Stay-at-home order for Texas and Florida; other states expand orders

April 1, 2020

Tyson Fisher

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Texas and Florida have joined a majority of states with some version of a stay-at-home order, while South Carolina is closing nonessential businesses. Maine, Mississippi and Pennsylvania have expanded on their previous orders.

Florida Gov. Ron DeSantis announced on Wednesday, April 1, that he will sign a stay-at-home order. The order will be in effect for 30 days starting Thursday, April 2.

“Given the unique situation in Florida, I’m going to be doing an executive order today directing all Floridians to limit movements and personal interactions outside the home to only those necessary to obtain or provide essential services or conduct essential activities,” DeSantis said during a news conference.

DeSantis is using the Department Homeland of Security Cybersecurity and Infrastructure Security Agency’s list of critical sectors for guidance. The move comes shortly after DeSantis a stay-at-home order only for three southeast Florida counties.

Executive Order 28 in Maine expands on a previous order that closes nonessential businesses. The key difference in the latest order is that it directs Maine residents “to stay at their homes” except for essential business and activities. Furthermore, the order restricts people in Maine from using public transportation unless absolutely necessary. Additionally, people travelling in personal vehicles are to limit passengers to persons within their immediate household. School closures extend to May 1. The order goes into effect on Thursday, April 2, and remains in effect until April 30.

Mississippi Gov. Tate Reeves signed Executive Order 1465 on Tuesday, March 31. The order issues all residents of Lauderdale County to shelter in place. In addition to limiting to essential business and essential activities, the order also suspends evictions within the county. A previous statewide order signed on March 24 merely urges nonessential employees to work from home when “feasible.” Mississippi’s list of essential businesses is among the most extensive.

More counties are part of Pennsylvania Gov. Tom Wolf’s growing list of those with stay-at-home orders. An amended order signed on Tuesday adds seven counties to the stay-at-home order: Cameron, Crawford, Forest, Franklin, Lawrence, Lebanon and Somerset counties. In total, 33 counties are part of the order. See the amended order for a complete list. All affected counties are under the stay-at-home order until April 30.

New to the list is South Carolina.

Gov. Henry McMaster signed Executive Order 2020-17 on March 31, which closes nonessential businesses and certain activities for public use. Technically not a stay-at-home order, the extensive list of nonessential businesses will force many South Carolinians to remain home or limit activities. Nonessential businesses include entertainment venues, recreation/athletic facilities and close-contact service providers. Activities for public use include commercial or public playground equipment and those that require shared sporting equipment.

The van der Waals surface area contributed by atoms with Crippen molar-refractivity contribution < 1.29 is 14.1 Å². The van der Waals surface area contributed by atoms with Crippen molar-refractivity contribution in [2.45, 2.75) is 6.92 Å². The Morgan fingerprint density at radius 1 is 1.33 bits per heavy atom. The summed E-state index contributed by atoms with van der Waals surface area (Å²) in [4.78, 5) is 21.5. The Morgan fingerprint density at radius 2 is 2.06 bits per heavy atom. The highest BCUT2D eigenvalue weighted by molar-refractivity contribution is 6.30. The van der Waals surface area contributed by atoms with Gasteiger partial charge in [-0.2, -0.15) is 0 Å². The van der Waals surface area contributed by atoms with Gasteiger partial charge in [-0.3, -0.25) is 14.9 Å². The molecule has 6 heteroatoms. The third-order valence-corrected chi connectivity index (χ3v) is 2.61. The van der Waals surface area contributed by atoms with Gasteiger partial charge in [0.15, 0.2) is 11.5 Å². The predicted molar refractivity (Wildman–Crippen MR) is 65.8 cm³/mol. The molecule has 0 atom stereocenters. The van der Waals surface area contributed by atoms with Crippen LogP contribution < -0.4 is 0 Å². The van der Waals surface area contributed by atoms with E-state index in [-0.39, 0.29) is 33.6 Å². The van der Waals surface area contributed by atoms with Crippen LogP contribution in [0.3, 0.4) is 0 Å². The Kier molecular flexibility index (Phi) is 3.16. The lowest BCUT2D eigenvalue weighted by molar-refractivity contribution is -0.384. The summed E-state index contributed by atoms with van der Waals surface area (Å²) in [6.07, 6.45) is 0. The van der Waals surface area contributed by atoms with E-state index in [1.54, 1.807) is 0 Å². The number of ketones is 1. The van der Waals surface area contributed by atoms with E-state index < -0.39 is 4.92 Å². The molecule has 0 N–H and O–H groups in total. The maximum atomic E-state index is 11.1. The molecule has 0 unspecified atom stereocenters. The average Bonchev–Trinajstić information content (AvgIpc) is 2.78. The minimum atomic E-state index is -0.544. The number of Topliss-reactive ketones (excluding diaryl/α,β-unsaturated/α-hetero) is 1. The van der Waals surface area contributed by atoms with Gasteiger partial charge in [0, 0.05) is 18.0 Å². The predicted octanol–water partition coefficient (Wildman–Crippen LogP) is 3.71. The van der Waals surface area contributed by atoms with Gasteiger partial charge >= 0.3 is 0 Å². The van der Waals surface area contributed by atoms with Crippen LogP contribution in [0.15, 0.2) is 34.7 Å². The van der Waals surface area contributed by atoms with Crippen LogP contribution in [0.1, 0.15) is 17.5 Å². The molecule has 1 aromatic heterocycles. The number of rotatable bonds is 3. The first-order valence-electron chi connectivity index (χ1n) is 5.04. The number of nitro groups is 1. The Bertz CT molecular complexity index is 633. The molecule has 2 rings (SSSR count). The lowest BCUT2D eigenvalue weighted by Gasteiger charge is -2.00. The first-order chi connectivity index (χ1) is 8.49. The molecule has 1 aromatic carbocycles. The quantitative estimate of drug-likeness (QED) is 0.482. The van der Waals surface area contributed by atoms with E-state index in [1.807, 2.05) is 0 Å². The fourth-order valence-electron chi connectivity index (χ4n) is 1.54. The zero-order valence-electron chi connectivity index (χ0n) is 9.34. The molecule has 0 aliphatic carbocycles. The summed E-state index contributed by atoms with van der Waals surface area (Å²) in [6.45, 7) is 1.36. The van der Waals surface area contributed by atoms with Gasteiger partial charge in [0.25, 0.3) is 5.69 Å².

If a business has a question as to whether they qualify as essential, they should complete the Essential Business Clarification form located on the South Carolina Department of Commerce website. A team from South Carolina Department of Commerce will review the business’s request for clarification, and the business will receive a response with their determination, essential or non-essential, within 24 hours. If a business is not explicitly addressed in the governor’s executive order, the business should continue normal operations until a determination is made.

Texas is also making a new appearance on the stay-at-home order list. Gov. Greg Abbott recently signed Executive Order GA-14. Under the guise of “statewide essential services and activities protocols,” the order is essentially a stay-at-home order. The order is in effect until April 30.

Specifically, “every person in Texas shall, except where necessary to provide or obtain essential services, minimize social gatherings and minimize in-person contact with people who are not in the same household,” according to the order. A list of essential services can be found at TDEM.Texas.gov/EssentialServices.

During a news conference, Abbott refused to use the phrase “shelter in place,” equating it to what people do during an event like a tornado.

“What ‘shelter in place’ really means is a term of art,” Abbot said. “It would mean that wherever you may be at a particular time, you need to take shelter immediately right there. Whether you’re at home or some other location or a roadside or ditch, wherever you may be you’re supposed to take shelter, because something like a tornado may be coming. So ‘shelter in place’ is not a good term to use for any of these strategies that have been articulated by anybody.”

He also refused to refer to the order as a “stay at home” strategy.

“Similarly, this is not a stay-at-home strategy,” Abbott said. “A stay-at-home strategy would mean you have to stay at home. You cannot leave home under any circumstances. That is obviously not what we have articulated here.”

Regardless of the terminology, Abbott’s executive order is similar to stay-at-home orders in many other states like California and New York.

States in red have instituted stay-at-home orders or something very close to it.

 

Previous Land Line coverage of stay-at-home orders:

Tyson Fisher

Tyson Fisher joined Land Line Magazine in March 2014. An award-winning journalist and tireless researcher, his news reports, features and blogs bring depth to our editorial content, backed with solid detail. Tyson is a lifelong Kansas Citian.